A mom recently wrote in with the following comment:
"I think this is interesting for a number of reasons. Amongst the shocking, bizarre, and quite frankly downright unacceptable stuff we see in movies, including kiddies movies (we walked out of Ice Age 4), I find this tame (my 6 year old would get it) even and worthy of a giggle because if you've ever nursed a child you will KNOW, yes PL "KNOW", that 1. No nursing mother's breasts look like THAT (unless its a Korean standard - which even then I doubt), secondly that if you put a camera in the face of a nursing child (not infant of course) they are likely to look at you in exactly the same way. they frown, they frown when they're nursing anyway, it takes concentration, and YOU'RE a distraction. 3. No nursing child is going to have ANY interest in an Oreo. Promise. Now call me crazy, but THAT is the simplicity with which i view this image. With all the taboos we are bombarded with daily, I really think its a good shot at getting attention, and from an advertisers point of view is likely to sell Oreos (to sleep deprived Moms and Dads maybe?). Why, please explain, is this controversial? with all the taboos we are exposed to that so few appear to flinch at. I see a lot of frighteningly off center stuff come out of Penguins of Madagascar and can think of far worthier violations to demonstrate against and create laws to prevent. So, if we stopped making this controversial it wouldn't be, but for now remains a good ad, because its up for discussion, if it wasn't controversial, it would be sweet and heartwarming. I think it is, but then I guess people prefer pics of cuddly pups and kittens to this, or worse images of war death and destruction that we see n the news everyday. Perhaps the rest of the values supported and espoused by advertisers are so savory and sound? or any other content we're exposed to on a daily basis. Surely images of nursing mothers with their infants should remind us of who we are. I don't see photographers blacking out images of the nipples of nursing tigers or any other animal for that matter. Oh dear. I hope this is put into stark perspective soon.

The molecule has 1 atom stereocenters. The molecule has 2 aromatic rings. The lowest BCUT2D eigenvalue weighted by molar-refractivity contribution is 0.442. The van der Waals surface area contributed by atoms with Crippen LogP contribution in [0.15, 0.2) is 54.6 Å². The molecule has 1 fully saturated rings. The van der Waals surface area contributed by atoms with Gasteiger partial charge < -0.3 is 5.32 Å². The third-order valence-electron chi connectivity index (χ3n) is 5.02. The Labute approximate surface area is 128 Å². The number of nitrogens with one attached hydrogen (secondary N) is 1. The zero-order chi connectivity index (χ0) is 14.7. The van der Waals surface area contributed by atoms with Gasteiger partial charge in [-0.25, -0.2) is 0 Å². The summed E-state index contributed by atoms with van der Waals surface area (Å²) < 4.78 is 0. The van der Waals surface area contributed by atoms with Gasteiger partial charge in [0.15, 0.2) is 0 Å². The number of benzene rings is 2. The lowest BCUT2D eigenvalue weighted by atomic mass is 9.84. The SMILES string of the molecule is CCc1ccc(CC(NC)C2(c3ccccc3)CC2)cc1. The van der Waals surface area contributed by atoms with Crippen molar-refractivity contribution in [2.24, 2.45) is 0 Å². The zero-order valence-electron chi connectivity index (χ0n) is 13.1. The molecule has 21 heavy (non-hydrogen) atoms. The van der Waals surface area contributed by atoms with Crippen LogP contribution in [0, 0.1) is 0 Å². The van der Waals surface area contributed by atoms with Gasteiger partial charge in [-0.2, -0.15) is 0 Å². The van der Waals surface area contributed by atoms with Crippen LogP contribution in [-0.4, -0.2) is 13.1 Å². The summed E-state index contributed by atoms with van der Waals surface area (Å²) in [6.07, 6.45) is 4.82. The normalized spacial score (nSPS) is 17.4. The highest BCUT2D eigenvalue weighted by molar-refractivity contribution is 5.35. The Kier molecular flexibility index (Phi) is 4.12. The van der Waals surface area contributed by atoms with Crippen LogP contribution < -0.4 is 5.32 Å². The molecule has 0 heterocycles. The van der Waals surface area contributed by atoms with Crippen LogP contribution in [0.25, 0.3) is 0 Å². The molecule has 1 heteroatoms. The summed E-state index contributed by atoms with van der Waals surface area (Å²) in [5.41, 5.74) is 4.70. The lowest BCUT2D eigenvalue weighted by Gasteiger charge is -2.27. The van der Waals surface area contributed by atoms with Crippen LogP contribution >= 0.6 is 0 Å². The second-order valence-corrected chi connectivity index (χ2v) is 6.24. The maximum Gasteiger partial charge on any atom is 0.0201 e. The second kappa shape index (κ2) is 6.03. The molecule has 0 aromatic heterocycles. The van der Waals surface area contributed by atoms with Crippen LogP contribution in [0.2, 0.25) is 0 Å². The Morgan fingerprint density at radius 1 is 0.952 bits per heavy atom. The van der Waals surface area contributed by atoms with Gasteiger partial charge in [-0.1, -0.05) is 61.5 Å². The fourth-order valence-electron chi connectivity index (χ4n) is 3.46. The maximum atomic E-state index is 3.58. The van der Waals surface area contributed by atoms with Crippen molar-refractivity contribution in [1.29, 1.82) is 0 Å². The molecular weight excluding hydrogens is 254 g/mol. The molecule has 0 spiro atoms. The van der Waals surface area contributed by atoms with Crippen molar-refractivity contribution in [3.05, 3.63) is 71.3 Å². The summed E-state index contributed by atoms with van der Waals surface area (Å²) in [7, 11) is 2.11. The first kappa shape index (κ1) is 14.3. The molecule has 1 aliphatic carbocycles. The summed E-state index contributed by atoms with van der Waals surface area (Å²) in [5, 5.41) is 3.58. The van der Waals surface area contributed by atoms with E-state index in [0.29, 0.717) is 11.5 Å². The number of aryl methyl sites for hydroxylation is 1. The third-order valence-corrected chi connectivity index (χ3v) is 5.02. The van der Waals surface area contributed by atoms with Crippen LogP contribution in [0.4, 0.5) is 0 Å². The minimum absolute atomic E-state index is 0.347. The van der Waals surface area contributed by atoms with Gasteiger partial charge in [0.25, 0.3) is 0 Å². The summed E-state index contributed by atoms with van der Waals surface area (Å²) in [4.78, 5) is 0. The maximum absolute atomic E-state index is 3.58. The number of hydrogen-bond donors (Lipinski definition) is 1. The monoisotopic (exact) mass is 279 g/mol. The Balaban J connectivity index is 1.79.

Hope everyone can just relax about the nursing mother - bared breast dilemma, its no biggie really, get over yourselves. Its not a trauma, its reality. One of the more reassuring ones in an ocean of ever more warped ones.
Mom - ex- USA resident, SA
Thanks for writing in, "Mom from SA"! I definitely appreciate what you are saying in your comment, and agree with most of it, I think, though I'm not sure if your notes actually apply to the intention in my my post. I was commenting on the ironic visual juxtaposition - mentioned above - of healthy and unhealthy, not on the exposure of a breast, nor even the use of the breast and baby for commercial purposes. I also agree with you that it is a clever ad, and many are much more insidious. Some readers of my "attachment parenting" posts have also misunderstood my criticism of Jamie Lynne Grumet and her exploitive misuse of the AP theory as reflective of some judgment about public breast-feeding or breast-feeding in general. Not at all. Nothing, in fact, could be further from the truth. My concerns about over-involved parenting are not translatable into a repressive attitude against nature and inhibition. This is Full Permission Living, remember? But not "full permission" to act out un-worked on negative impulses or unmet childhood needs on others.